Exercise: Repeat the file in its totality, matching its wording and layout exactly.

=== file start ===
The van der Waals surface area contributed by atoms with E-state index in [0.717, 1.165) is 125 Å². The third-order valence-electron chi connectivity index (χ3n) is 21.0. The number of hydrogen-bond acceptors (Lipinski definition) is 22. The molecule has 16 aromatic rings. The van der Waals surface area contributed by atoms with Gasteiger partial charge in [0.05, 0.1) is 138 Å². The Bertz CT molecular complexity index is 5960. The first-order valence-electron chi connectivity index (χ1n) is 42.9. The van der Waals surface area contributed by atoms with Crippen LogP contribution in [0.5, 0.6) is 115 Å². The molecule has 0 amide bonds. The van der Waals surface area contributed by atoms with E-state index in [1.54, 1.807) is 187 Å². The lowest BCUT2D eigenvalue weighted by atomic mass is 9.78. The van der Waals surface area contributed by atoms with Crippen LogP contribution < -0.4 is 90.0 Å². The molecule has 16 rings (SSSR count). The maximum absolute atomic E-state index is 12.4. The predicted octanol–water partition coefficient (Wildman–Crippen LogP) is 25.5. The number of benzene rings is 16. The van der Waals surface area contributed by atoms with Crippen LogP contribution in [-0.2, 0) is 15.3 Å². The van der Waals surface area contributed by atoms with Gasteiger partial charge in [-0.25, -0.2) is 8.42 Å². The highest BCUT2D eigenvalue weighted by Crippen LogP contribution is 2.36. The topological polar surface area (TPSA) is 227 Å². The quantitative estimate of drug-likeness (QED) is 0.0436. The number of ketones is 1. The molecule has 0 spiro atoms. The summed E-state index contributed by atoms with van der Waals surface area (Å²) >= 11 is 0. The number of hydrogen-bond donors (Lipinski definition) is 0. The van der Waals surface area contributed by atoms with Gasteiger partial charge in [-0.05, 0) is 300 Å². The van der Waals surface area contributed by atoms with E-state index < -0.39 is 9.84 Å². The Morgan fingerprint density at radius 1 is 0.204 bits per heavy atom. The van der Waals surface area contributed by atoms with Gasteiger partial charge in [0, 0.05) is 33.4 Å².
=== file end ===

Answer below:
The van der Waals surface area contributed by atoms with E-state index in [0.717, 1.165) is 125 Å². The third-order valence-electron chi connectivity index (χ3n) is 21.0. The number of hydrogen-bond acceptors (Lipinski definition) is 22. The molecule has 16 aromatic rings. The van der Waals surface area contributed by atoms with Gasteiger partial charge in [0.05, 0.1) is 138 Å². The Bertz CT molecular complexity index is 5960. The first-order valence-electron chi connectivity index (χ1n) is 42.9. The van der Waals surface area contributed by atoms with Crippen LogP contribution in [0.5, 0.6) is 115 Å². The molecule has 0 amide bonds. The van der Waals surface area contributed by atoms with E-state index in [1.54, 1.807) is 187 Å². The lowest BCUT2D eigenvalue weighted by atomic mass is 9.78. The van der Waals surface area contributed by atoms with Crippen LogP contribution < -0.4 is 90.0 Å². The molecule has 16 rings (SSSR count). The maximum absolute atomic E-state index is 12.4. The predicted octanol–water partition coefficient (Wildman–Crippen LogP) is 25.5. The number of benzene rings is 16. The van der Waals surface area contributed by atoms with Crippen LogP contribution in [-0.2, 0) is 15.3 Å². The van der Waals surface area contributed by atoms with Gasteiger partial charge in [-0.25, -0.2) is 8.42 Å². The highest BCUT2D eigenvalue weighted by Crippen LogP contribution is 2.36. The topological polar surface area (TPSA) is 227 Å². The quantitative estimate of drug-likeness (QED) is 0.0436. The number of ketones is 1. The molecule has 0 spiro atoms. The summed E-state index contributed by atoms with van der Waals surface area (Å²) >= 11 is 0. The number of hydrogen-bond donors (Lipinski definition) is 0. The van der Waals surface area contributed by atoms with Gasteiger partial charge in [-0.05, 0) is 300 Å². The van der Waals surface area contributed by atoms with E-state index < -0.39 is 9.84 Å². The Morgan fingerprint density at radius 1 is 0.204 bits per heavy atom. The van der Waals surface area contributed by atoms with Gasteiger partial charge in [0, 0.05) is 33.4 Å².